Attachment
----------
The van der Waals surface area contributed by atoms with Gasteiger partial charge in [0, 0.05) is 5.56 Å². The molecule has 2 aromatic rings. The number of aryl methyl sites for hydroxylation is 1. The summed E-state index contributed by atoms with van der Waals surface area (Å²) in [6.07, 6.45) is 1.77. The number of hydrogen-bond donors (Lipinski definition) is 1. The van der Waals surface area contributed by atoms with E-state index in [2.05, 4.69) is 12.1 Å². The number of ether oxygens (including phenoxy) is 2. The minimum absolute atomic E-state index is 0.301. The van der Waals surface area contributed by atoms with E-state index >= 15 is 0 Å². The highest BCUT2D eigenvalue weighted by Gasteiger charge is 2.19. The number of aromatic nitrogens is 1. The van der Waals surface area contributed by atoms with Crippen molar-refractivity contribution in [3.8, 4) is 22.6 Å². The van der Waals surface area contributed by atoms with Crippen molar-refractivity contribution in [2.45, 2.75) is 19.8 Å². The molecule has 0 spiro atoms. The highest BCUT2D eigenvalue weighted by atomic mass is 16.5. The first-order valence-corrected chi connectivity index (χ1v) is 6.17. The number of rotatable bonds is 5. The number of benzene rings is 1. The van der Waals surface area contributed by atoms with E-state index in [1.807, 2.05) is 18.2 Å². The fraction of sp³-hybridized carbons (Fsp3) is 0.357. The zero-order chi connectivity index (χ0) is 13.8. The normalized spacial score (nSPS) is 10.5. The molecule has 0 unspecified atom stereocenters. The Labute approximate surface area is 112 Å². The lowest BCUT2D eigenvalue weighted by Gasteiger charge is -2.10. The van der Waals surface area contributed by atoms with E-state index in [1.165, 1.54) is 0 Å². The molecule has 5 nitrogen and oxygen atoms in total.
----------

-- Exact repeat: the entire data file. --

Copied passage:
The van der Waals surface area contributed by atoms with Gasteiger partial charge in [0, 0.05) is 5.56 Å². The molecule has 2 aromatic rings. The number of aryl methyl sites for hydroxylation is 1. The summed E-state index contributed by atoms with van der Waals surface area (Å²) in [6.07, 6.45) is 1.77. The number of hydrogen-bond donors (Lipinski definition) is 1. The van der Waals surface area contributed by atoms with E-state index in [2.05, 4.69) is 12.1 Å². The number of ether oxygens (including phenoxy) is 2. The minimum absolute atomic E-state index is 0.301. The van der Waals surface area contributed by atoms with E-state index >= 15 is 0 Å². The highest BCUT2D eigenvalue weighted by Gasteiger charge is 2.19. The number of aromatic nitrogens is 1. The van der Waals surface area contributed by atoms with Crippen molar-refractivity contribution in [3.8, 4) is 22.6 Å². The van der Waals surface area contributed by atoms with Crippen molar-refractivity contribution in [2.45, 2.75) is 19.8 Å². The molecule has 0 spiro atoms. The highest BCUT2D eigenvalue weighted by atomic mass is 16.5. The first-order valence-corrected chi connectivity index (χ1v) is 6.17. The number of rotatable bonds is 5. The number of benzene rings is 1. The van der Waals surface area contributed by atoms with E-state index in [1.807, 2.05) is 18.2 Å². The fraction of sp³-hybridized carbons (Fsp3) is 0.357. The zero-order chi connectivity index (χ0) is 13.8. The normalized spacial score (nSPS) is 10.5. The molecule has 0 unspecified atom stereocenters. The Labute approximate surface area is 112 Å². The lowest BCUT2D eigenvalue weighted by Gasteiger charge is -2.10. The van der Waals surface area contributed by atoms with E-state index in [1.165, 1.54) is 0 Å². The molecule has 5 nitrogen and oxygen atoms in total.